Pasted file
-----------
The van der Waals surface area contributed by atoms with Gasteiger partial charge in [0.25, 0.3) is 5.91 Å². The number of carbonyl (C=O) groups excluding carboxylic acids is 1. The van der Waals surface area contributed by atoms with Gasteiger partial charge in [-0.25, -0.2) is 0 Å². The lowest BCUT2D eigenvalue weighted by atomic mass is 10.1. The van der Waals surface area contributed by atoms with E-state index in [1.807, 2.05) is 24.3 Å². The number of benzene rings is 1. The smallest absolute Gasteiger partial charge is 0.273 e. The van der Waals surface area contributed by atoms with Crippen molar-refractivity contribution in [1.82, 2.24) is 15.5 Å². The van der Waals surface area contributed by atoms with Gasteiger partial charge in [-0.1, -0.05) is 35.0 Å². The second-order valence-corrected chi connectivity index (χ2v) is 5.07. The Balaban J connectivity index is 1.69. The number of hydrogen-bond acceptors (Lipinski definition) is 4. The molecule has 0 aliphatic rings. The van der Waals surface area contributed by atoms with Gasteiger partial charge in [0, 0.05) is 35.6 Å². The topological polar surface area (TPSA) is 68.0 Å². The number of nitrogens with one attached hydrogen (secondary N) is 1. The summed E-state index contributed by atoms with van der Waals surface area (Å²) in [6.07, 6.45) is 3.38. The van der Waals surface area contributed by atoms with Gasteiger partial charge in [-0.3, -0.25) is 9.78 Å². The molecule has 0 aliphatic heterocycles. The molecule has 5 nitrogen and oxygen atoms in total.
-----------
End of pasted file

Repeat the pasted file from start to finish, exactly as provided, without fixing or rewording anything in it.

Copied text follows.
The van der Waals surface area contributed by atoms with Gasteiger partial charge in [0.25, 0.3) is 5.91 Å². The number of carbonyl (C=O) groups excluding carboxylic acids is 1. The van der Waals surface area contributed by atoms with Gasteiger partial charge in [-0.25, -0.2) is 0 Å². The lowest BCUT2D eigenvalue weighted by atomic mass is 10.1. The van der Waals surface area contributed by atoms with E-state index in [1.807, 2.05) is 24.3 Å². The number of benzene rings is 1. The smallest absolute Gasteiger partial charge is 0.273 e. The van der Waals surface area contributed by atoms with Crippen molar-refractivity contribution in [1.82, 2.24) is 15.5 Å². The van der Waals surface area contributed by atoms with Gasteiger partial charge in [-0.1, -0.05) is 35.0 Å². The second-order valence-corrected chi connectivity index (χ2v) is 5.07. The Balaban J connectivity index is 1.69. The number of hydrogen-bond acceptors (Lipinski definition) is 4. The molecule has 0 aliphatic rings. The van der Waals surface area contributed by atoms with Gasteiger partial charge in [0, 0.05) is 35.6 Å². The topological polar surface area (TPSA) is 68.0 Å². The number of nitrogens with one attached hydrogen (secondary N) is 1. The summed E-state index contributed by atoms with van der Waals surface area (Å²) in [6.07, 6.45) is 3.38. The van der Waals surface area contributed by atoms with Gasteiger partial charge in [-0.3, -0.25) is 9.78 Å². The molecule has 0 aliphatic heterocycles. The molecule has 5 nitrogen and oxygen atoms in total.